The graduate program had a “foreign language” requirement, so during my first year I took elementary Spanish, which was taught by a vivacious female, a South American doctoral candidate.  The irony of Spanish as a “foreign language” in New Mexico was not lost on me.  For two-and-a-half years prior to entering UNM I had heard it spoken, surely not always with perfection, on the sidewalks of downtown Albuquerque and in the lumber yards of Española and Cuba, New Mexico.  During that time, I made an effort to properly pronounce the few words of Spanish I did understand―beyond those that had to do with Mexican food―although to this day I can’t roll an “r” down Mt. Everest.  Two additional semesters were spent taking a course in translating Spanish. 

Another first-year requirement was a course entitled “Introduction to Professional Study,” taught by an amiable long-time professor who had long, thinly-whiskered sideburns and particularly admired some ancient novel named Tristram Shandy.  Among other things, the course dealt with the rules for producing “scholarly” papers, including their proper documentation.  As monsters who had managed to wreak havoc for a dozen years, Nazis had fascinated me since adolescence, so my term paper for the course dealt with the early-1980’s hoax known as the “Hitler diaries.” 

The course also reintroduced me to that thing known as “literary theory”: the various methods of interpreting, for instance, F. Scott Fitzgerald’s The Great Gatsby, interpretations that are galaxies beyond what one understands upon merely reading Gatsby for enjoyment, escape, beauty, and perhaps a little edification.  Indeed, forget merely struggling to divine a “theme” in a Fitzgerald novel: that is so high school.  At Hobart, literary theory was the province of many-lettered men like Allen Tate, Northrop Frye, John Crowe Ransom, and M.H. Abrams; yet during classroom discussions of their stellar contributions to literature, my mind often wandered to the next pick-up basketball game, the sly observations of bluesman Lightning Hopkins, or the Dexedrine I planned to drop at an upcoming mixer at a nearby women’s college.  As an undergraduate, I found literary theory hopelessly dense.  Couldn’t the reader, I wondered, simply be moved by the haunting image of Hemingway’s bereaved Frederick Henry walking home alone from the hospital in the rain?  (An ending that allegedly required 40 drafts before Hem was satisfied―try that, Leslie Fiedler.)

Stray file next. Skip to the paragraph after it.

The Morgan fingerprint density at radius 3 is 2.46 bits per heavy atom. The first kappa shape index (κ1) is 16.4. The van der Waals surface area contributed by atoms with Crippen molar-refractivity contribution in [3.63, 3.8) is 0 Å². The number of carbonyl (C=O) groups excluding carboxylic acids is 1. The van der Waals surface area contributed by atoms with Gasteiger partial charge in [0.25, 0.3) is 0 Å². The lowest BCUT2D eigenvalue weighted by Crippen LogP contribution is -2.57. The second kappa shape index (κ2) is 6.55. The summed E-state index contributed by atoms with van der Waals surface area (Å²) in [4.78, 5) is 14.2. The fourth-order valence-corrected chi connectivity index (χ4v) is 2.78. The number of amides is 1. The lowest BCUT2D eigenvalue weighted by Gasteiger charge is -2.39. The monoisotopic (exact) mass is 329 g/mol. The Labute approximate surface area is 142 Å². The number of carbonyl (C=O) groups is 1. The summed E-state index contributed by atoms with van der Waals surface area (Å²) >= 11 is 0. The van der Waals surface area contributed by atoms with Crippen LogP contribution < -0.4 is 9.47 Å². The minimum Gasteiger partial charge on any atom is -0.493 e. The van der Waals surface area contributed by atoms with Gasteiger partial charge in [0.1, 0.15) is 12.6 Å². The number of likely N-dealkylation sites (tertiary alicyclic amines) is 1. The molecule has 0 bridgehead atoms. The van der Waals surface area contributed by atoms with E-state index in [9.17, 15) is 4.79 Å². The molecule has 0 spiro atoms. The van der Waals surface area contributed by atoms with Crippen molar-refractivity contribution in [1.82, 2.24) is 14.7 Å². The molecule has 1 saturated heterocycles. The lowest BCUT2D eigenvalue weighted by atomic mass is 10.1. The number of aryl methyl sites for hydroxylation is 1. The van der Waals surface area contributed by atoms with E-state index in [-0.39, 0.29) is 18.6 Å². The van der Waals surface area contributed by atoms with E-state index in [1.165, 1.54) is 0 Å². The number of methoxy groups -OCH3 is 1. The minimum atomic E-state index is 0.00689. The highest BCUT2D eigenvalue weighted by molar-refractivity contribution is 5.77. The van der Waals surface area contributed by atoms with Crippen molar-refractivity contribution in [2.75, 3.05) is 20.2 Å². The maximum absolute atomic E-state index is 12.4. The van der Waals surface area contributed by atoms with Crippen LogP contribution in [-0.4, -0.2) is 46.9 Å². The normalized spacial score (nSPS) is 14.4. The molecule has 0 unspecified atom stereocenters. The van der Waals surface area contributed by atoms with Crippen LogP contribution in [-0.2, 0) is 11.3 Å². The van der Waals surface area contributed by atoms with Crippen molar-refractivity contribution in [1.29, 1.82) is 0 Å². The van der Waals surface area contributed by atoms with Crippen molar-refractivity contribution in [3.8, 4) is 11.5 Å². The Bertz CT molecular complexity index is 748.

An appallingly sophomoric attitude, I now admit. 

At UNM, I was introduced to a whole new generation of literary string theorists who had entered the spotlight during my academic locust years, among them two French philosophers named Foucault and Derrida.  Grappling with ideas developed on our side of the pond was difficult enough; now the Continental perspective, which had given the universe Being and Nothingness, had been stirred into the intellectual gruel.  The new theories included “deconstruction” and “post-modernism.”  I, who was still familiarizing himself with the “modernity” of the compact disc, videocassette recorder, personal computer, and freestanding backpacking tent, now had to fathom the meaning of the “post-modern novel.” 

However, I was now among students who not only enjoyed good reads, but were prepared to churn out mind-numbing interpretations of them; students, that is, who were pursuing their doctorates in English; PhD candidates nurturing dreams of a tenured professorship in a college or university.  They knew they had to publish these interpretations and plenty of them.  Indeed, the expression “publish or perish” had now entered my consciousness.  Yet at least one of my early UNM professors seemed to acknowledge the folly of it all: “PhD?  Pshaw!  ‘Piled high and deep’!” he laughed in front of a packed class.  I suspected he echoed the cynicism, if you will, of many another professor across America.  But, of course, he could afford to: he was a tenured Dickens scholar, and, wearing sandals, a very interesting and enjoyable one.

Before entering UNM, I often fantasized about one day turning “my students” on to Whitman or Hemingway, maybe even Edward Abbey, but now the thought of creating a pile of murky articles―or, God forbid, an entire book on a single author―in order to have the hope of doing that dampened the fantasy.  After all, I merely wanted to write, and write well, about inspections of arroyos.[1] 


[1] Frank Waters about summed it up for me when, writing in the appendix of his marvelous book about the Colorado River, he stated: “To append a complete list of references consulted would be both needless and misleading. It would fall far short of being a complete bibliography on the Colorado . . . and it would imply, like most imposing lists, an academic interest in its history which I have never had.”